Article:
Running the numbers on an Invensys pension deal

Posted by Neil Humeon Jun 15 09:54.

Invensys, the controls and automation group recently kicked out of the FTSE 100 to make way for Glencore, is a perennial takeover target.

But in recent weeks the speculation has centred on the disposal of a major division. This was fuelled by respected blogger Jim Pinto who claimed the majority of Invensys’ rail business was about to be sold to China’s CSR, which has just detailed plans to raise the equivalent of £1bn via a share issue.

Pinto may well be right but Invensys is unlikely to sell a business — or for that matter put itself up for sale — until it’s sorted out its pension fund. Specifically its UK pension scheme.

This accounts for around three quarters of group pensions liabilities as this table from Merrill Lynch shows.

Now, if Invensys tried to sell any of its businesses the pension fund trustees would want a significant dollop of cash either on disposal or before Invensys returned any proceeds to shareholders.

So there’s a clear incentive to do a deal.

Given the size of the liabilities, any pension fund deal would be a complicated transaction – probably done in several tranches – says Merrill. Fortunately, the new chief executive of Invensys is it’s former finance director, Wayne Edmunds, and he’s determined to do something about this poison pill, according to the Sunday Times.

Invensys plans to offload its £4.2 billion British pension scheme, a move that may pave the way to a takeover bid for the engineering group. Directors are evaluating pitches from three firms that specialise in taking over retirement schemes — Pension Corporation, Lucida and Rothesay, which is owned by Goldman Sachs. A winner will be chosen in the next few months. If the deal goes ahead, it will be the largest-ever transfer of an occupational pension scheme out of a British company.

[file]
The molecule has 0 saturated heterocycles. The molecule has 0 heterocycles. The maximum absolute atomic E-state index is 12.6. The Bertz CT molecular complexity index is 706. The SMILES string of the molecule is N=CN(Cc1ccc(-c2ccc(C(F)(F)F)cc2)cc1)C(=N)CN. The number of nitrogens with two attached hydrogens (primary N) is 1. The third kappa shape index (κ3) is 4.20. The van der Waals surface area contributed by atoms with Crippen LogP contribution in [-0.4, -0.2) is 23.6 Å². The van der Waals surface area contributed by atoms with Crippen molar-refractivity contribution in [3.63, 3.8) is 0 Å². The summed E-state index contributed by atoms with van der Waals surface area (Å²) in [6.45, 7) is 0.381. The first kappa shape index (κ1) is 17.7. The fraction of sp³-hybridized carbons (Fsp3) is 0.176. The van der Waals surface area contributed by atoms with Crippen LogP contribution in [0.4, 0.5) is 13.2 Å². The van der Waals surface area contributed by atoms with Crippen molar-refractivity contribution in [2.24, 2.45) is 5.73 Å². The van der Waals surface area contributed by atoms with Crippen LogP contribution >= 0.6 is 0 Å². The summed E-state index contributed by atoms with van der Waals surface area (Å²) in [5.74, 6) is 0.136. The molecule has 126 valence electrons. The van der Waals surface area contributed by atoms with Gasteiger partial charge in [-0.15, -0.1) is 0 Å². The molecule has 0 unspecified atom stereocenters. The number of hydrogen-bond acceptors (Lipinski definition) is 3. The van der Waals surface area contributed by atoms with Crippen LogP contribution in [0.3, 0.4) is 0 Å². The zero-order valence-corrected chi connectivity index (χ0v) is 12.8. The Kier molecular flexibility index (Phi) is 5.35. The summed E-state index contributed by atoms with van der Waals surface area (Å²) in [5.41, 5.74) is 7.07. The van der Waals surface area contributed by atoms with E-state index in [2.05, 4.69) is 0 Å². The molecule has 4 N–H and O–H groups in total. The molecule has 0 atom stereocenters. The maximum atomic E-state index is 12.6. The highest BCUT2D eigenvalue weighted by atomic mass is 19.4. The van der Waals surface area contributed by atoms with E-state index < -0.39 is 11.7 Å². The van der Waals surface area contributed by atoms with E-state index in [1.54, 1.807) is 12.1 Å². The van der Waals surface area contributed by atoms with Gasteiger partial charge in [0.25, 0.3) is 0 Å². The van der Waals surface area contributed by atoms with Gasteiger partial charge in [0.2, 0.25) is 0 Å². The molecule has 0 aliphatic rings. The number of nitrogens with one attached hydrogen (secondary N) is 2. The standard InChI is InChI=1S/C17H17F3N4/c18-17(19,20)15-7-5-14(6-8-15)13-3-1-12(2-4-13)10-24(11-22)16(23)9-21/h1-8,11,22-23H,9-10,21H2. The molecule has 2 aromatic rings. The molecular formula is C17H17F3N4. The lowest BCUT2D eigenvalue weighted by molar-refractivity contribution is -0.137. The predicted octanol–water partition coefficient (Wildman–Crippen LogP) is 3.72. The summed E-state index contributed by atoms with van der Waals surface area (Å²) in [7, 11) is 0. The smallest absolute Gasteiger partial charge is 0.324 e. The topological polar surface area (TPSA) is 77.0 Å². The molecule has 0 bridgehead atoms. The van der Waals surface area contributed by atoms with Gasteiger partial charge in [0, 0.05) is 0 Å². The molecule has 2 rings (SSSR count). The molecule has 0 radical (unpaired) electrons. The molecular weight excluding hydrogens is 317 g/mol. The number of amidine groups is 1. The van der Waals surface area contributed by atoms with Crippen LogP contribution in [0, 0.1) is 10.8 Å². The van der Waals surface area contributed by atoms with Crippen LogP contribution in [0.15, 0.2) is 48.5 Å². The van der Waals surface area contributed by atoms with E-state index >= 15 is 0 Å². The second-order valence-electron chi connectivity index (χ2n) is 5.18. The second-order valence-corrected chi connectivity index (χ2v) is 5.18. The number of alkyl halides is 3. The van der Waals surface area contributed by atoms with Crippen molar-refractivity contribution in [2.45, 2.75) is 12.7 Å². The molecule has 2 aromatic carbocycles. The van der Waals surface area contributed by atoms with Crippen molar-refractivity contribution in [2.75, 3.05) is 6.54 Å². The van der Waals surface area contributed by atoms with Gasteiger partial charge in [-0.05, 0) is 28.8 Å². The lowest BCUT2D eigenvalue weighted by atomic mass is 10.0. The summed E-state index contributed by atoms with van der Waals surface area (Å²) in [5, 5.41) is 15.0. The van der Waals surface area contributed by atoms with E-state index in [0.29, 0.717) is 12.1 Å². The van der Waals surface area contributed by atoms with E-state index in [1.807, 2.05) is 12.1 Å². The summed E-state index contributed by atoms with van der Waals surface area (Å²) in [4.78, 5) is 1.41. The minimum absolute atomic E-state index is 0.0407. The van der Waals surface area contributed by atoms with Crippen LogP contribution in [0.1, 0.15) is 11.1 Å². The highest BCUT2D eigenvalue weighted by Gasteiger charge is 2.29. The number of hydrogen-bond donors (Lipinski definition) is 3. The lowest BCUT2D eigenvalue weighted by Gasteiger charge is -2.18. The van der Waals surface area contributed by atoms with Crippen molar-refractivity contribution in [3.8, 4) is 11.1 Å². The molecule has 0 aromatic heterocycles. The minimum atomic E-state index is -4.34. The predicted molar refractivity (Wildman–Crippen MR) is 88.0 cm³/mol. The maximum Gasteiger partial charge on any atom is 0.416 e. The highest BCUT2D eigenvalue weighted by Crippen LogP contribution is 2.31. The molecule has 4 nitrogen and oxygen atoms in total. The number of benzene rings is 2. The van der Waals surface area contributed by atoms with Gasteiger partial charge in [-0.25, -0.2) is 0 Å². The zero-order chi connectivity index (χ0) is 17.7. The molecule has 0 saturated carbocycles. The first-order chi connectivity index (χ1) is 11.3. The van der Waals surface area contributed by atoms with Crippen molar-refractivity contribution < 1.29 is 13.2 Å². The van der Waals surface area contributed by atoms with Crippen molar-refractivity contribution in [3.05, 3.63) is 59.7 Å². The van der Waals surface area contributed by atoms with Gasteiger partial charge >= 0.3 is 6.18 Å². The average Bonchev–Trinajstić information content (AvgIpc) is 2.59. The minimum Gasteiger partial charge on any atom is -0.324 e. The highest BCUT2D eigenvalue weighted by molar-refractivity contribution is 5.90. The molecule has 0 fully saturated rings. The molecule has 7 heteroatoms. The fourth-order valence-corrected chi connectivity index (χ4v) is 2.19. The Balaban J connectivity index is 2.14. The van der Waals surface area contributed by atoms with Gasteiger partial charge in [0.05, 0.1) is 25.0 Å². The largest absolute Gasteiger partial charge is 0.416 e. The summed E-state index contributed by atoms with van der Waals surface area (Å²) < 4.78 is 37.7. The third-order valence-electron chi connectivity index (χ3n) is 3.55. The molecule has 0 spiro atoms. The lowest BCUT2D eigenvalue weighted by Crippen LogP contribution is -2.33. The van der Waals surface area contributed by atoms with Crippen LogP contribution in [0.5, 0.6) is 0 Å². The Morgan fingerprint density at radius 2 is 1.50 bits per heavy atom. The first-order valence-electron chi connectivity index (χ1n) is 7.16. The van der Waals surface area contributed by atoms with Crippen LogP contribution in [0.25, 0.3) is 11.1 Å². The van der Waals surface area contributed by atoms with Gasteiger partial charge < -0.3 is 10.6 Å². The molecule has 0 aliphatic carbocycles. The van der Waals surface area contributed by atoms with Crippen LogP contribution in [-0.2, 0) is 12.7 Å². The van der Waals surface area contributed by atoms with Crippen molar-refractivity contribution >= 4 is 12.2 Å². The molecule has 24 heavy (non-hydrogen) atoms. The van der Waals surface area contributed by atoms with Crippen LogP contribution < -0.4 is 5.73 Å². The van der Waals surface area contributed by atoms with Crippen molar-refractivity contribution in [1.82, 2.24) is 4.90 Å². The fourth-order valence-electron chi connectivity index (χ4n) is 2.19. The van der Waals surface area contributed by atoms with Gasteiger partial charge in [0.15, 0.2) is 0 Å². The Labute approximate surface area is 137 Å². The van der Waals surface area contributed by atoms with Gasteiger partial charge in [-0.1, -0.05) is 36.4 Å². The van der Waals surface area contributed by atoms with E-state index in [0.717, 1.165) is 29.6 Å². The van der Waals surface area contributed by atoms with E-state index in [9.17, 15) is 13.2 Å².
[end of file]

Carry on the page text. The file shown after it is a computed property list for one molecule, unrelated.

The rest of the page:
So how much would it cost Invensys to dispose of the UK fund? Merrill reckons around £700m should do it (although it could cost as much as £1bn) and with net cash of over £400m it’s something Invensys could afford.

A deal would not only remove the cash pension charges related to the UK scheme — currently running at £85m a year — but would also clean up the equity story, remove a poison pill and allow Invensys to return a large chunk of disposal proceeds to shareholders, reckons Merrill.

Resolution of the UK pension scheme (£4.1bn of the total £5.5bn group pension liabilities (table 1) would be taken well by the market, in our view. It helps remove volatility from the group’s valuation (£2.5bn mkt cap vs gross UK pension liabilities of £4.1bn), reduces the potential value dilution from divestments (high probability that Invensys would have to contribute a % of any sale proceeds into the pension scheme), removes a perceived poison pill, should improve cash conversion given the annual top up charge into the UK scheme (£38mn pa until 2017) and cleans up the equity story.

Indeed it does.

Merrill thinks the rail business alone is worth £1.5bn.

SOTP analysis – every £100mn of buy out cost is worth 12p in the SOTP…Removing the UK funding deficit (we use the actuarial funding deficit of £230mn) from our SOTP and adding the mid-point buy out cost (£700mn), would reduce our SOTP FV from 420p to 362p:

but ignores the NPV benefit of lower cash top up charges
This analysis, however, ignores the NPV benefit of removing the cash pension charges related to the UK scheme looking forward (c.£85mn pa). We have not included this NPV benefit in our post pension SOTP – although it could be argued that higher multiples should be applied to the operational assets as a result. To get back to a 420p fair value post pension buyout at £700mn, we would have to assume a 16.0x EV/EBITA multiple on IOM and 13.0x EV/EBITA on Rail in the analysis.

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